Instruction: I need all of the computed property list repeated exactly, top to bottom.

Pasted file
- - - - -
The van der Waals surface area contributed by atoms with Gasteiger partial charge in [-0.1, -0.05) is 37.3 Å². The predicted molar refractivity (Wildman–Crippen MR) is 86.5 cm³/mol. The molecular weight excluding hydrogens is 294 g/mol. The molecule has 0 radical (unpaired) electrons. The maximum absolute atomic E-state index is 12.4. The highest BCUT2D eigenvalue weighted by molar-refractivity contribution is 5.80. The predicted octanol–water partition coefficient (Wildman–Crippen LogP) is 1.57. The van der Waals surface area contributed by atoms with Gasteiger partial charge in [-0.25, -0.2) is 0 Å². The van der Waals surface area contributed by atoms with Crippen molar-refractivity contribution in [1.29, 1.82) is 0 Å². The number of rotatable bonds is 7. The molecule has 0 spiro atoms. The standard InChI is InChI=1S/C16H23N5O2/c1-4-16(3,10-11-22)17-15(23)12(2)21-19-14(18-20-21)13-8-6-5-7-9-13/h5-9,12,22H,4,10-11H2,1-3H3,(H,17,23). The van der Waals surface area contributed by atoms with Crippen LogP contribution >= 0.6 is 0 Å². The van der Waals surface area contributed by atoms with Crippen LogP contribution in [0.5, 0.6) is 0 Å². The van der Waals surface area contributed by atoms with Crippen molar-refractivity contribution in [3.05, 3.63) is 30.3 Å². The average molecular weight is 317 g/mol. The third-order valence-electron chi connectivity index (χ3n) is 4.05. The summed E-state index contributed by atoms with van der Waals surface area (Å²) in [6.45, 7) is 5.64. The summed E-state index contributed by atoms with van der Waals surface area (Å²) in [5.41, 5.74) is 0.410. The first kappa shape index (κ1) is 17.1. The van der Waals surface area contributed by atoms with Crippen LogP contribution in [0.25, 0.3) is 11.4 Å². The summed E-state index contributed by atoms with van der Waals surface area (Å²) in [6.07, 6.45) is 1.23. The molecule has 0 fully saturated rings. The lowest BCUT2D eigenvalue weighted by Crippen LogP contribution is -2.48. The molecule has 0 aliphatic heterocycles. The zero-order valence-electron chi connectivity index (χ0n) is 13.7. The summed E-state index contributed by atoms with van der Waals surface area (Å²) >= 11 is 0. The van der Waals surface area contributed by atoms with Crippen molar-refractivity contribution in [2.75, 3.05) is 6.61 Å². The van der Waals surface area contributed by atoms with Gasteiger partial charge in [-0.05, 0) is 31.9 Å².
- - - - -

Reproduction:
The van der Waals surface area contributed by atoms with Gasteiger partial charge in [-0.1, -0.05) is 37.3 Å². The predicted molar refractivity (Wildman–Crippen MR) is 86.5 cm³/mol. The molecular weight excluding hydrogens is 294 g/mol. The molecule has 0 radical (unpaired) electrons. The maximum absolute atomic E-state index is 12.4. The highest BCUT2D eigenvalue weighted by molar-refractivity contribution is 5.80. The predicted octanol–water partition coefficient (Wildman–Crippen LogP) is 1.57. The van der Waals surface area contributed by atoms with Gasteiger partial charge in [-0.25, -0.2) is 0 Å². The van der Waals surface area contributed by atoms with Crippen molar-refractivity contribution in [1.29, 1.82) is 0 Å². The number of rotatable bonds is 7. The molecule has 0 spiro atoms. The standard InChI is InChI=1S/C16H23N5O2/c1-4-16(3,10-11-22)17-15(23)12(2)21-19-14(18-20-21)13-8-6-5-7-9-13/h5-9,12,22H,4,10-11H2,1-3H3,(H,17,23). The van der Waals surface area contributed by atoms with Crippen LogP contribution >= 0.6 is 0 Å². The van der Waals surface area contributed by atoms with Crippen LogP contribution in [0.5, 0.6) is 0 Å². The van der Waals surface area contributed by atoms with Crippen molar-refractivity contribution in [3.05, 3.63) is 30.3 Å². The average molecular weight is 317 g/mol. The third-order valence-electron chi connectivity index (χ3n) is 4.05. The summed E-state index contributed by atoms with van der Waals surface area (Å²) in [6.45, 7) is 5.64. The summed E-state index contributed by atoms with van der Waals surface area (Å²) in [5.41, 5.74) is 0.410. The first kappa shape index (κ1) is 17.1. The van der Waals surface area contributed by atoms with Crippen LogP contribution in [0.25, 0.3) is 11.4 Å². The summed E-state index contributed by atoms with van der Waals surface area (Å²) in [6.07, 6.45) is 1.23. The molecule has 0 fully saturated rings. The lowest BCUT2D eigenvalue weighted by Crippen LogP contribution is -2.48. The molecule has 0 aliphatic heterocycles. The zero-order valence-electron chi connectivity index (χ0n) is 13.7. The summed E-state index contributed by atoms with van der Waals surface area (Å²) >= 11 is 0. The van der Waals surface area contributed by atoms with Crippen molar-refractivity contribution in [2.75, 3.05) is 6.61 Å². The van der Waals surface area contributed by atoms with Gasteiger partial charge in [-0.05, 0) is 31.9 Å².